Prohibiting the Acceptance of Restricted Gifts

Occasionally a ministry will adopt a policy prohibiting acceptance of restricted gifts. The prohibition may be stated in a policy by the governing board or by another administrative policy. What impact does this type of policy have on a giver’s gift? It depends on the understanding between the giver and the ministry.

The mere fact the ministry has a policy not to accept restricted gifts does not supersede the giver’s gift restriction unless the ministry’s policy is clearly communicated to givers. A “Yes” answer to the all of following questions would be helpful to support a ministry’s policy on prohibiting restricted gifts:

  • Do all appeals for gifts clearly and explicitly express the ministry’s policy that it will not accept any restricted gifts?
  • Are gift response communications devoid of any option to restrict gifts for missions, buildings, etc.?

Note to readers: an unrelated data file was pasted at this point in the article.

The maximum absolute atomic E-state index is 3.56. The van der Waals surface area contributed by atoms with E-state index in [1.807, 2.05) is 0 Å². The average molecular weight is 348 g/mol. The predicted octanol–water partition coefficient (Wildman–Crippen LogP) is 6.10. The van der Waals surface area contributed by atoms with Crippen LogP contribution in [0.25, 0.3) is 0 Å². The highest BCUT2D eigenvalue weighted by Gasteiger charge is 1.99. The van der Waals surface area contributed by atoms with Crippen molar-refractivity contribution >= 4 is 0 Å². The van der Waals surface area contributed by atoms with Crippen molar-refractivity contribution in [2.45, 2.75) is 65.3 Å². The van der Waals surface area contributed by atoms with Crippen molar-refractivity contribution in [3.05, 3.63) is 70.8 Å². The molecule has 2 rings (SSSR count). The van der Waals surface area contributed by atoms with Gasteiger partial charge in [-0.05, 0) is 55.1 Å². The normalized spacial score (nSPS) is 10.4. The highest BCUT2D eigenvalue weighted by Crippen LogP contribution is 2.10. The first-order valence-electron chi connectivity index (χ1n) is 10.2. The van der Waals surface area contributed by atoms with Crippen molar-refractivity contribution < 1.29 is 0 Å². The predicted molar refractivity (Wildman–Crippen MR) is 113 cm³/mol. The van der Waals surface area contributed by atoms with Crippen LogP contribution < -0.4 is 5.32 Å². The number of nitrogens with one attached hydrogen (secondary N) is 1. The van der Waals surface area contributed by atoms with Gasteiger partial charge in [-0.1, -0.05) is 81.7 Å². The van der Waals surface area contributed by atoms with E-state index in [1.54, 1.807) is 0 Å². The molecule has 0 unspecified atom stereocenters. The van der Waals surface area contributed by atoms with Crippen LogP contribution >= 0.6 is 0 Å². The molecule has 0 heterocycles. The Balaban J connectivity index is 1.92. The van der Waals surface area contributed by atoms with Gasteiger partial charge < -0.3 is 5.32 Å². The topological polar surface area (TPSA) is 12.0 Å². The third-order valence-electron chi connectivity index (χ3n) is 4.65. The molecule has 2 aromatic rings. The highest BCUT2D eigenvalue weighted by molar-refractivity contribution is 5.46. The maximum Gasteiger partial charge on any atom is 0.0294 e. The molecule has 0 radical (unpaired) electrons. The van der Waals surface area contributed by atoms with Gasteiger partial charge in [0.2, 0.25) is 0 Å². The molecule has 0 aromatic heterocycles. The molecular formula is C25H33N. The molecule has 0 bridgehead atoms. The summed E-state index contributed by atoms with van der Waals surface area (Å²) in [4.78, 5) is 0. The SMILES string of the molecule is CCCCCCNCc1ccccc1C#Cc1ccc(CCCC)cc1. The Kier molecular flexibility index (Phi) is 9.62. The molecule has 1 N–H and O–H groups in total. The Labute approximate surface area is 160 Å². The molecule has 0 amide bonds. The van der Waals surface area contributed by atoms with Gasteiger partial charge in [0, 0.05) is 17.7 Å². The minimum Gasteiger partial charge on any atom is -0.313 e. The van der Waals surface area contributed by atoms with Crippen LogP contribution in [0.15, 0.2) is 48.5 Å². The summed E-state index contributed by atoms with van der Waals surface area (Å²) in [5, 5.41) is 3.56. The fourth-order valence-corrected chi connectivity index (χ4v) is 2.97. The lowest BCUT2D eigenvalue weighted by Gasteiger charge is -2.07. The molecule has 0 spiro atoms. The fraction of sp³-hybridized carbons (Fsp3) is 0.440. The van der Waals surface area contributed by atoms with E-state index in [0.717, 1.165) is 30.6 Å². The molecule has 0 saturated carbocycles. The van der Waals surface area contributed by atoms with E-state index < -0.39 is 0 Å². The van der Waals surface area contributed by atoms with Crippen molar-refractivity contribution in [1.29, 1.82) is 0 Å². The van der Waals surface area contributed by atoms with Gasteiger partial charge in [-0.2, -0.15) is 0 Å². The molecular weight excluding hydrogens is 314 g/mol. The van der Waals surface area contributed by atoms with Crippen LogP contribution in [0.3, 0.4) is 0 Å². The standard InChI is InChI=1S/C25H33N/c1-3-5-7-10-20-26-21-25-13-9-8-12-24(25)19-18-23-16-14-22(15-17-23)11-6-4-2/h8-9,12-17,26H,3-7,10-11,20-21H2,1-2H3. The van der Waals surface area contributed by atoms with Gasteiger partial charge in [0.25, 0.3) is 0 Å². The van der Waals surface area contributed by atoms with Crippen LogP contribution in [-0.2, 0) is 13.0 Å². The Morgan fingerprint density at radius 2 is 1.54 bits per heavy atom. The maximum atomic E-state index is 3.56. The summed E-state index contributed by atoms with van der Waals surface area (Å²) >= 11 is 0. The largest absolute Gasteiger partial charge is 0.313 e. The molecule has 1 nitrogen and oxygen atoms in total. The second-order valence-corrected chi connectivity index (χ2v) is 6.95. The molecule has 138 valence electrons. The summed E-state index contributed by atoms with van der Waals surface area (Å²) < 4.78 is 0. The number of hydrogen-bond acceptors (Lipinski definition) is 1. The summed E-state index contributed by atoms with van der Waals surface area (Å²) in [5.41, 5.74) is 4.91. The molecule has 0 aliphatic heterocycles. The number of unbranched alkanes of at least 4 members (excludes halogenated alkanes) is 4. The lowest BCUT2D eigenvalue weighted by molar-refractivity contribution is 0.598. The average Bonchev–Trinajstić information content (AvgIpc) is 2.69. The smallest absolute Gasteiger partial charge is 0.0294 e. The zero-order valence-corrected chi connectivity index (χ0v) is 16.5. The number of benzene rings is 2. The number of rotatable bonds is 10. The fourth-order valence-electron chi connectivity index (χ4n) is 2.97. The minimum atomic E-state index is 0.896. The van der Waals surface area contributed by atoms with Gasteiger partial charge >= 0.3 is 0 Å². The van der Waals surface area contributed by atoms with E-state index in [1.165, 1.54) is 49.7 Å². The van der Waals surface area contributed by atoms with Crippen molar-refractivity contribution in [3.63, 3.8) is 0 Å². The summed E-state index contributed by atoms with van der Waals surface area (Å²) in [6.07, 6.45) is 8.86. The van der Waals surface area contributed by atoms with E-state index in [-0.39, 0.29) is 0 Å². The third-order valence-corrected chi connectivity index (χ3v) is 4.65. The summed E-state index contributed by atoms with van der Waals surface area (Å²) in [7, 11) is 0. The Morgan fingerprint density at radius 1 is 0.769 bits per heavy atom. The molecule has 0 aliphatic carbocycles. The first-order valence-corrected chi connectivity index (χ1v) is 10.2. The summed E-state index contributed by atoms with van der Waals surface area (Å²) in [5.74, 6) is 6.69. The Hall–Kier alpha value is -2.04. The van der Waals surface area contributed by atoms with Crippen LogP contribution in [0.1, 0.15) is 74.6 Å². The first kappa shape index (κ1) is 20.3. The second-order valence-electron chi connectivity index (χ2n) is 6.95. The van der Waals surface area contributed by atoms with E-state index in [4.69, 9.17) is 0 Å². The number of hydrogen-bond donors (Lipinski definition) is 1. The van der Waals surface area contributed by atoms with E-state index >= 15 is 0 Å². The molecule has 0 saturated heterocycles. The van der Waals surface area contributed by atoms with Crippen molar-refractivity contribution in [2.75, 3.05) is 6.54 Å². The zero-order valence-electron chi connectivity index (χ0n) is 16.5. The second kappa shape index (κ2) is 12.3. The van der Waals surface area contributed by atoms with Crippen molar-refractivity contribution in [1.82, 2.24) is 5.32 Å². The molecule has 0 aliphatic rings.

• Are charitable gift receipts absent of any indication of restriction limitations?
  • If the ministry receives a gift with a giver restriction, do they refund the money or offer to refund it unless the giver agrees to remove the gift restriction?

It is generally difficult to adequately communicate a “no-restricted-gifts” policy to all donors. Additionally, the ministry’s communication is simply part of the equation; a giver’s intent relates both to what is communicated in an appeal and to any giver instructions accompanying the gift. On balance, ministries are better served to proactively approve restricted projects to which givers can contribute.

Some ministries include provisions in their governing documents or board resolutions indicating the ministry retains the right to modify conditions on the use of assets (sometimes called “variance powers”). Such powers should be clearly communicated to givers.

 


This text is provided with the understanding that ECFA is not rendering legal, accounting, or other professional advice or service. Professional advice on specific issues should be sought from an accountant, lawyer, or other professional.

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